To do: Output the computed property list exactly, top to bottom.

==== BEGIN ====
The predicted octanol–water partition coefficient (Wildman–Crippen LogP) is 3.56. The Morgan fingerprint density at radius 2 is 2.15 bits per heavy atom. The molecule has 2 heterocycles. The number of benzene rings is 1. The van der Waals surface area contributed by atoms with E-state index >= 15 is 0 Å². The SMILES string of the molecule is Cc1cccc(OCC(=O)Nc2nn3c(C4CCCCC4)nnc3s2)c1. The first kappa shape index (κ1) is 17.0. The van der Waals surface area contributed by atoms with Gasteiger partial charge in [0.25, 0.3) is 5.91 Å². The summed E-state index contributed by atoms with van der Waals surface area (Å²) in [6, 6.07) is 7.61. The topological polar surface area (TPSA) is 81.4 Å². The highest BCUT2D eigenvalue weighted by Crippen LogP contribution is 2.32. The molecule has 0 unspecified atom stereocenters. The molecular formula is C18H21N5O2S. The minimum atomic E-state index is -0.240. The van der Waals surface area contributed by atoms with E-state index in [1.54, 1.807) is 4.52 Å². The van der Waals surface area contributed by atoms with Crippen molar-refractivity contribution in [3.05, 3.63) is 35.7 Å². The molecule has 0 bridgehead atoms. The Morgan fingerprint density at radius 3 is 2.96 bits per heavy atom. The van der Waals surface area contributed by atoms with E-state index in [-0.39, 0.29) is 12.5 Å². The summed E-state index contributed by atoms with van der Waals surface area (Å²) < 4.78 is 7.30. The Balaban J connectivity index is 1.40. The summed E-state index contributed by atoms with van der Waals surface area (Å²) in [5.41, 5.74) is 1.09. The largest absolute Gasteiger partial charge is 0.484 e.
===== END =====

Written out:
The predicted octanol–water partition coefficient (Wildman–Crippen LogP) is 3.56. The Morgan fingerprint density at radius 2 is 2.15 bits per heavy atom. The molecule has 2 heterocycles. The number of benzene rings is 1. The van der Waals surface area contributed by atoms with E-state index >= 15 is 0 Å². The SMILES string of the molecule is Cc1cccc(OCC(=O)Nc2nn3c(C4CCCCC4)nnc3s2)c1. The first kappa shape index (κ1) is 17.0. The van der Waals surface area contributed by atoms with Gasteiger partial charge in [0.25, 0.3) is 5.91 Å². The summed E-state index contributed by atoms with van der Waals surface area (Å²) in [6, 6.07) is 7.61. The topological polar surface area (TPSA) is 81.4 Å². The highest BCUT2D eigenvalue weighted by Crippen LogP contribution is 2.32. The molecule has 0 unspecified atom stereocenters. The molecular formula is C18H21N5O2S. The minimum atomic E-state index is -0.240. The van der Waals surface area contributed by atoms with E-state index in [1.54, 1.807) is 4.52 Å². The van der Waals surface area contributed by atoms with Crippen molar-refractivity contribution in [3.05, 3.63) is 35.7 Å². The molecule has 0 bridgehead atoms. The Morgan fingerprint density at radius 3 is 2.96 bits per heavy atom. The van der Waals surface area contributed by atoms with E-state index in [-0.39, 0.29) is 12.5 Å². The summed E-state index contributed by atoms with van der Waals surface area (Å²) < 4.78 is 7.30. The Balaban J connectivity index is 1.40. The summed E-state index contributed by atoms with van der Waals surface area (Å²) in [5.41, 5.74) is 1.09. The largest absolute Gasteiger partial charge is 0.484 e.